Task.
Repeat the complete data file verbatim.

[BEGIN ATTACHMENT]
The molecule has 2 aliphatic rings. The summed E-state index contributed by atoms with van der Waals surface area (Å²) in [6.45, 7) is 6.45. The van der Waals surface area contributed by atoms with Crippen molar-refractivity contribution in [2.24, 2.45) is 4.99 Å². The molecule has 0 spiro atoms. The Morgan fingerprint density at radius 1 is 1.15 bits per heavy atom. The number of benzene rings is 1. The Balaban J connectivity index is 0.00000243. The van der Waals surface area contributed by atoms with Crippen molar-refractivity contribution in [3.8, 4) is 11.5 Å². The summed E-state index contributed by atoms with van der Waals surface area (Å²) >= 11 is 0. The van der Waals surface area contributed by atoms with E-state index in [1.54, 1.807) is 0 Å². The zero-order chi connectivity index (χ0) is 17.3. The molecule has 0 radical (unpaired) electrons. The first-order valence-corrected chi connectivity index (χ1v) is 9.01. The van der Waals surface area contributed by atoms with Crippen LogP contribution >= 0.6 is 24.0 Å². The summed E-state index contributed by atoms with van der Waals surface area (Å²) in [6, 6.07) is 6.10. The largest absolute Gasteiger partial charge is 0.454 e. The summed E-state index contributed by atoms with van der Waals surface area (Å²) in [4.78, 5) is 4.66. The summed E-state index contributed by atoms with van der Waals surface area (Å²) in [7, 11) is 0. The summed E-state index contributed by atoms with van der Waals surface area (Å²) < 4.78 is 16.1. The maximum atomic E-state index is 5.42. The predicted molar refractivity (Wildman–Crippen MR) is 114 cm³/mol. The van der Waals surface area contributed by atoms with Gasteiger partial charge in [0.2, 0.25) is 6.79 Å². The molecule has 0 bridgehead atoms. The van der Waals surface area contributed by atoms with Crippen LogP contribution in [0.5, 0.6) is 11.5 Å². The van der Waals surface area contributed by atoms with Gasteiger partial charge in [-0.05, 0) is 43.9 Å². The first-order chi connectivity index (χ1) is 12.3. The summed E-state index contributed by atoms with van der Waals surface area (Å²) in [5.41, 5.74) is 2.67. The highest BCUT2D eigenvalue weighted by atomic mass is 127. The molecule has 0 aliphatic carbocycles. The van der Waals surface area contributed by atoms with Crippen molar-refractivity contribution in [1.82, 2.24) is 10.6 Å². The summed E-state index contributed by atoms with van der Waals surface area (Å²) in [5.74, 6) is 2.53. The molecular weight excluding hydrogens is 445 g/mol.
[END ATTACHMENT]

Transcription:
The molecule has 2 aliphatic rings. The summed E-state index contributed by atoms with van der Waals surface area (Å²) in [6.45, 7) is 6.45. The van der Waals surface area contributed by atoms with Crippen molar-refractivity contribution in [2.24, 2.45) is 4.99 Å². The molecule has 0 spiro atoms. The Morgan fingerprint density at radius 1 is 1.15 bits per heavy atom. The number of benzene rings is 1. The Balaban J connectivity index is 0.00000243. The van der Waals surface area contributed by atoms with Crippen molar-refractivity contribution in [3.8, 4) is 11.5 Å². The summed E-state index contributed by atoms with van der Waals surface area (Å²) >= 11 is 0. The van der Waals surface area contributed by atoms with E-state index in [1.54, 1.807) is 0 Å². The zero-order chi connectivity index (χ0) is 17.3. The molecule has 0 radical (unpaired) electrons. The first-order valence-corrected chi connectivity index (χ1v) is 9.01. The van der Waals surface area contributed by atoms with Crippen LogP contribution >= 0.6 is 24.0 Å². The summed E-state index contributed by atoms with van der Waals surface area (Å²) in [6, 6.07) is 6.10. The largest absolute Gasteiger partial charge is 0.454 e. The summed E-state index contributed by atoms with van der Waals surface area (Å²) in [4.78, 5) is 4.66. The summed E-state index contributed by atoms with van der Waals surface area (Å²) in [7, 11) is 0. The summed E-state index contributed by atoms with van der Waals surface area (Å²) < 4.78 is 16.1. The maximum atomic E-state index is 5.42. The predicted molar refractivity (Wildman–Crippen MR) is 114 cm³/mol. The van der Waals surface area contributed by atoms with Gasteiger partial charge in [0.2, 0.25) is 6.79 Å². The molecule has 0 bridgehead atoms. The van der Waals surface area contributed by atoms with Crippen LogP contribution in [0.5, 0.6) is 11.5 Å². The van der Waals surface area contributed by atoms with Gasteiger partial charge in [-0.05, 0) is 43.9 Å². The first-order chi connectivity index (χ1) is 12.3. The summed E-state index contributed by atoms with van der Waals surface area (Å²) in [5.41, 5.74) is 2.67. The highest BCUT2D eigenvalue weighted by atomic mass is 127. The molecule has 0 aliphatic carbocycles. The van der Waals surface area contributed by atoms with Crippen molar-refractivity contribution in [1.82, 2.24) is 10.6 Å². The summed E-state index contributed by atoms with van der Waals surface area (Å²) in [5.74, 6) is 2.53. The molecular weight excluding hydrogens is 445 g/mol.